One is to test exploration targets to the south of the mineralization we've found so far along this shear zone. It's a 3.6 km shear zone, and we have targets along that to look for, really, additional pods of uranium mineralization. So that's in the plan upcoming. 

Then, we want to continue to grow the zone along strike the way we have but this time to the north and to the south and updip towards the unconformity. We have a plan in this current program to test for flat-lying mineralization at the unconformity, or in the sandstone, to see if this discovery has a component at the unconformity or in the sandstone.

So we will look for a target; the best target to try that test would be a vertical hole. Maybe it is on Line 60 South. That Hole 68 is only 17 meters below the unconformity so it's getting close. There's still about 45 meters of room up the shear zone before getting to the unconformity so we'll be continuing to test updip.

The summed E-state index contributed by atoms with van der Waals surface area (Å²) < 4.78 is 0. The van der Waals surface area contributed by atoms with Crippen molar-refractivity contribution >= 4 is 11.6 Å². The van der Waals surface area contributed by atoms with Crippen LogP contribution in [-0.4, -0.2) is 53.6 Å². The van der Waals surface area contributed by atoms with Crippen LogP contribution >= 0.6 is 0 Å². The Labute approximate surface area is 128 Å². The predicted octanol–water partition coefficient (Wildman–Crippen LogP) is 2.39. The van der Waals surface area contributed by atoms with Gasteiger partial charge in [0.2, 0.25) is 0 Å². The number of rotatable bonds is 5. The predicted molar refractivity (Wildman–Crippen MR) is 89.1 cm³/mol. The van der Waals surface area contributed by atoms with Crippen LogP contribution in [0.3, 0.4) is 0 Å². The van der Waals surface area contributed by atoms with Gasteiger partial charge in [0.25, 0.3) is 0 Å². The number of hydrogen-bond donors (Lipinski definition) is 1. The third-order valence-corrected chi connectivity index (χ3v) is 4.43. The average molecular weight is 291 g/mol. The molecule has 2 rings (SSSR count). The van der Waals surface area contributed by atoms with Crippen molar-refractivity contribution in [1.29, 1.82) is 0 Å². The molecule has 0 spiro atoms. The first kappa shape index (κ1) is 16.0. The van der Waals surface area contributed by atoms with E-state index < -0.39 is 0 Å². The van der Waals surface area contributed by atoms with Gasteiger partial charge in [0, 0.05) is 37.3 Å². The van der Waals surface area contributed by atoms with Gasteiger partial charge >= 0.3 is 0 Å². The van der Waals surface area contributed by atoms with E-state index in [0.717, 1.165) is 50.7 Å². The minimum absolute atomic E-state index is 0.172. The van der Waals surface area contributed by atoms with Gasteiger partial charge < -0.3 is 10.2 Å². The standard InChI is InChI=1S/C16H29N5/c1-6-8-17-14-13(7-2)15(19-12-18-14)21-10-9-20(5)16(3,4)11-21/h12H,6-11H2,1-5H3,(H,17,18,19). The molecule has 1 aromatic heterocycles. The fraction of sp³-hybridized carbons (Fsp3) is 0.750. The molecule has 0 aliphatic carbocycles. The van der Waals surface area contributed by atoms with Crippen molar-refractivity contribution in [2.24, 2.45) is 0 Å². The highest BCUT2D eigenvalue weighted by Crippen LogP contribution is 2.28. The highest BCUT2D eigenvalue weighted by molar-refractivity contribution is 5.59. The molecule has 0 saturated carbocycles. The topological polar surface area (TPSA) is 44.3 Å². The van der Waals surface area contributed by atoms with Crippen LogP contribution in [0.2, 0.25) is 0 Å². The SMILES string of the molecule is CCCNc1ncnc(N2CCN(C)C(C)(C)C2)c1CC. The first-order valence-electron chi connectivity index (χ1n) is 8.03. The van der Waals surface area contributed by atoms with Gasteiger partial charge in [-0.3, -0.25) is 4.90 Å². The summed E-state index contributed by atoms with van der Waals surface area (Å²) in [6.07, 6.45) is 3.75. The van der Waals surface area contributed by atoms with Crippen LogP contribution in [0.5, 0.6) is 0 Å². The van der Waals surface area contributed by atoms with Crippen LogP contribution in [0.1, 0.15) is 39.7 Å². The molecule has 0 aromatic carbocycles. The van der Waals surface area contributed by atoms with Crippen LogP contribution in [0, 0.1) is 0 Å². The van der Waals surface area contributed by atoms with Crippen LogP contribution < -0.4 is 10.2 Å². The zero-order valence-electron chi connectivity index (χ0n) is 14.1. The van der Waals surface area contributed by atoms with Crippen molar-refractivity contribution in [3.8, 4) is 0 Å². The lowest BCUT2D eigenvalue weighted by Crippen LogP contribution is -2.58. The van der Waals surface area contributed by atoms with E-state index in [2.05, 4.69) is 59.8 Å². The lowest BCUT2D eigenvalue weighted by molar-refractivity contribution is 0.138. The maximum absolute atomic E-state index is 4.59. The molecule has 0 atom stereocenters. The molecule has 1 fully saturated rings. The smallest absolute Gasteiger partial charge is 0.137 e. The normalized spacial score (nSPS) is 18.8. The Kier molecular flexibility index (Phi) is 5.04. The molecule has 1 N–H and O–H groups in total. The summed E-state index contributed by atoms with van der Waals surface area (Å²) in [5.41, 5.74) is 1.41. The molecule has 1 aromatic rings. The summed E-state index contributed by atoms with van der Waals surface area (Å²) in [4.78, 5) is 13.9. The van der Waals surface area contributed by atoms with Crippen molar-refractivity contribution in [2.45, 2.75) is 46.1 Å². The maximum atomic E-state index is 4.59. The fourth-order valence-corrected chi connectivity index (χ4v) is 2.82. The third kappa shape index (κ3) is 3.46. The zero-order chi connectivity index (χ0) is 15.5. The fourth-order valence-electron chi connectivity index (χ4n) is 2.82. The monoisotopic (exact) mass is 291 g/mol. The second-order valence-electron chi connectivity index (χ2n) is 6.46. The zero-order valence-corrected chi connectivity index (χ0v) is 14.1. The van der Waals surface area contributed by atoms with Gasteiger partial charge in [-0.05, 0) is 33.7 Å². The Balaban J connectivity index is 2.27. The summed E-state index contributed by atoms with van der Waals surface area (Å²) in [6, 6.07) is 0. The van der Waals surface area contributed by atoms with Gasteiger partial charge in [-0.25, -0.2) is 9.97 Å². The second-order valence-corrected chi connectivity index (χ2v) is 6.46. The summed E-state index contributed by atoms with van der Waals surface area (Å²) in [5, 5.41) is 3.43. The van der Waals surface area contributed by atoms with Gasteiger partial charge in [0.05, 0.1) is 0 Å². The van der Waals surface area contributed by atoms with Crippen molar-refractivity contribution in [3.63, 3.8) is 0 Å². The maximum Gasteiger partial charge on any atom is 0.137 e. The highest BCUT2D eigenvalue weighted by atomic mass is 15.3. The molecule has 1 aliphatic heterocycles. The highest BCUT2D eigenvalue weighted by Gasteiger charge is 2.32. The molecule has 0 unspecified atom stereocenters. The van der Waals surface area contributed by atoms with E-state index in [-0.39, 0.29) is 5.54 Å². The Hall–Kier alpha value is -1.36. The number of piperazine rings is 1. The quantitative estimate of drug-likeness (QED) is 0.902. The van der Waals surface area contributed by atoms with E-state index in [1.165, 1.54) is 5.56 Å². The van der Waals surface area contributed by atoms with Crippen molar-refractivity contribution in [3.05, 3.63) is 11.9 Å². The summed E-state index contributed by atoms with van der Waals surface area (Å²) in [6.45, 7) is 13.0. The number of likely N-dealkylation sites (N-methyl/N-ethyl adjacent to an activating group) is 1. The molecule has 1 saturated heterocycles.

And where we have strong mineralization near the unconformity, that's where we'll try this test for flat-lying mineralization. So all of this is ahead. We're only, as I said, a quarter of the way through the program. The drilling is going very well. Part of it is working out the practical matters of drilling in difficult conditions. And we've really done that. 

The drillers and the people have put their noses down and found a way to overcome the difficulties. And so things are really going well. I completely look forward to the results that are coming ahead of us.

Gerardo Del Real: I'm looking forward to having you back on, Ray. Exciting times. I think it's worth mentioning, as you mentioned in the latest release, but it was further down and I know a lot of people just look at the headline number and don't tend to appreciate some of the smaller details. 

But you mentioned in the latest release that all depth measurements reported are down hole and that true thickness is yet to be determined. But you noted that you estimate that the true thickness of the reported intervals in the release is close to the reported interval widths.